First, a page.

PUBLIC RELATIONS: Reading between the lines - Advertorials can be a very effective means of product promotion, but there are some bad practices which should be avoided. Robert Gray reports

Some PR professionals are less than flattering about advertorials.

Some PR professionals are less than flattering about

advertorials.



As one agency head scathingly puts it: ’If you haven’t got a good idea

in your head, it’s a route to take.’



While it’s true that a few PR practitioners will recommend advertorials

as a distraction from their inadequacy when it comes to achieving

editorial coverage, this is by no means the whole story. In the right

circumstances, advertorials can be a highly effective communications

technique that do a unique job. This is what has fuelled the growth in

this hybrid of editorial and advertising.



And there’s no disputing the growth. National Magazine Company now runs

about a thousand pages of advertorial a year across its 12 titles. Conde

Nast, meanwhile, has seen the number of its advertorial/promotions pages

rise by 40% since 1994.



Overall, according to IPC, the number of advertorial pages in the

consumer magazine market increased by 48% between 1993 and 1998, to

238,000. This follows on from a near doubling in advertorial pagination

between 1991 and 1993.



But even after this substantial growth, advertorials still account for

under 3% of all advertising. This makes them an attractive option for

clients looking to stand out in a way that cannot be achieved by

ordinary display space.



In most cases advertorials are one-offs, arrived at by a process of

negotiation and co-operation between publisher and client. As such, they

are developed to fit in with the editorial style of a publication and

this gives the reader the impression of an editorial endorsement. In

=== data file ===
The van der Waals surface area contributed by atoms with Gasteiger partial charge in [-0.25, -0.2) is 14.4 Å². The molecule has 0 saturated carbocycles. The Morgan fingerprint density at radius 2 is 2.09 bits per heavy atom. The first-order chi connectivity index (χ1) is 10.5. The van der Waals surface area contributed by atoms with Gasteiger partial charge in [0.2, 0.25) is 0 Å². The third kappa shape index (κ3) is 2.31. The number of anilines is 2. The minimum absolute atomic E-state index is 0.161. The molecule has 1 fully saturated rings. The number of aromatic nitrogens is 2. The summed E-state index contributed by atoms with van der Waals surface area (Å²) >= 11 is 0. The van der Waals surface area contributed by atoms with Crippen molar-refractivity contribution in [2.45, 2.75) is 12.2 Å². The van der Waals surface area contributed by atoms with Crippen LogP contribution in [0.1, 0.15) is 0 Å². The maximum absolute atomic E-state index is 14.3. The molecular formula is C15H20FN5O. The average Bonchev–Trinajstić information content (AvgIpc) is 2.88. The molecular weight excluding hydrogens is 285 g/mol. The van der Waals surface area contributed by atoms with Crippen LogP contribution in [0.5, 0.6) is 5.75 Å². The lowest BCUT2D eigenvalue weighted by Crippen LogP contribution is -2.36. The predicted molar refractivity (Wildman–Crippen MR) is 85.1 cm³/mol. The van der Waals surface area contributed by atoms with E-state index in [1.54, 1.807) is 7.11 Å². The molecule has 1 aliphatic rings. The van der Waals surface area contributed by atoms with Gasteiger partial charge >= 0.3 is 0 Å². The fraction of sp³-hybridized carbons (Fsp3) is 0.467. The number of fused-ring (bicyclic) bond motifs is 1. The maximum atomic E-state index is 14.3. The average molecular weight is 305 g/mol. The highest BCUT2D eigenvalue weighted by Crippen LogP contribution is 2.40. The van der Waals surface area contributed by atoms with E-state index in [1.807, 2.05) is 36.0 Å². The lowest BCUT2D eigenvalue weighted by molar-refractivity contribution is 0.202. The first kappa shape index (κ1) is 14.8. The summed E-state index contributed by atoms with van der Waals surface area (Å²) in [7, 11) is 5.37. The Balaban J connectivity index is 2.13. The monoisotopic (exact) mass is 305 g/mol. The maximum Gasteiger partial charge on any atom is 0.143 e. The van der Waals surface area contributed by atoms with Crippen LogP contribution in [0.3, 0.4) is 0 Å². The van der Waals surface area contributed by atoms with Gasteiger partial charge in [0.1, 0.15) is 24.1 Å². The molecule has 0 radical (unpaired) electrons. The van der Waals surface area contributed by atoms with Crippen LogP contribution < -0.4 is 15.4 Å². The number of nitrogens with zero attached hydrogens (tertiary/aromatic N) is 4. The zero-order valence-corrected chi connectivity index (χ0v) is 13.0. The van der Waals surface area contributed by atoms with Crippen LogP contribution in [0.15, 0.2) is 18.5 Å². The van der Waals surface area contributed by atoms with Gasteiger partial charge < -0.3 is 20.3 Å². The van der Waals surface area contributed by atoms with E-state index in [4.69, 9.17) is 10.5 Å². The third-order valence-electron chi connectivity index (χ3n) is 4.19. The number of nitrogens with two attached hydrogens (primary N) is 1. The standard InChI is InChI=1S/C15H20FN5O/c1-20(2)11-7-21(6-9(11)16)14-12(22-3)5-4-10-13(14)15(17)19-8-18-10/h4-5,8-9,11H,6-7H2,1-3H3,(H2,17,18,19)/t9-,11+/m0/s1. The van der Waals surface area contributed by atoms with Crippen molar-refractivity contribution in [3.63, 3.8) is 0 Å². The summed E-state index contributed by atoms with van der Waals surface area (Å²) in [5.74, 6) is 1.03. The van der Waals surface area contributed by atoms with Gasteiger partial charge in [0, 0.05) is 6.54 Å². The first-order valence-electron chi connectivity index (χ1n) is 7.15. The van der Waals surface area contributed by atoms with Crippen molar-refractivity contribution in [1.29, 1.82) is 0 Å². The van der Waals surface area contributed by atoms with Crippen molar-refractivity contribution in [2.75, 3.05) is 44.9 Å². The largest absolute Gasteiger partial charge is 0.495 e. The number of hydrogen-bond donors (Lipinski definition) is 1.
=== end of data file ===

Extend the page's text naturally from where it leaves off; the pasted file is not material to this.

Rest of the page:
addition, the brand values of the magazine are superimposed on the

product. IPC Magazines refers to this as the ’halo effect’.



Over the past two years, publisher Emap Elan has carried out an ongoing

survey of 7000 readers, researching their attitudes to advertising and

advertorials in its magazines. The main finding was that while

advertorials and ads have similar power when it comes to creating

interest in a product, advertorials are better at conveying information

and at feeling part of the magazine.



The indirect endorsement they offer, says Emap Elan head of research

Aida Muirhead, appears to be a strong factor in generating purchasing

interest. And the more an advertorial resembles the writing style and

look of the publication carrying it the better. This prevents

interrupting the flow of the reader.



Guided by the editorial



’The more you can make it like strict editorial the better it is,’ says

Shirley Hanley, deputy managing director of the Quentin Bell

Organisation.



’If you have big brand photos and impose your corporate identity it

actually backfires on you. Readers, she adds, feel conned if there is a

hard sell in material masquerading as editorial.



Three years ago the Quentin Bell Organisation set up a four-strong media

promotions unit to specialise in advertorials and reader offers. Recent

work has included advertorials on dietary supplements for Roche and

advertorials promoting magazine subscriptions as a gift idea for Royal

Mail.



The latter campaign broke in the run-up to Christmas, with markedly

different-looking advertorials appearing in Radio Times, Sunday Mirror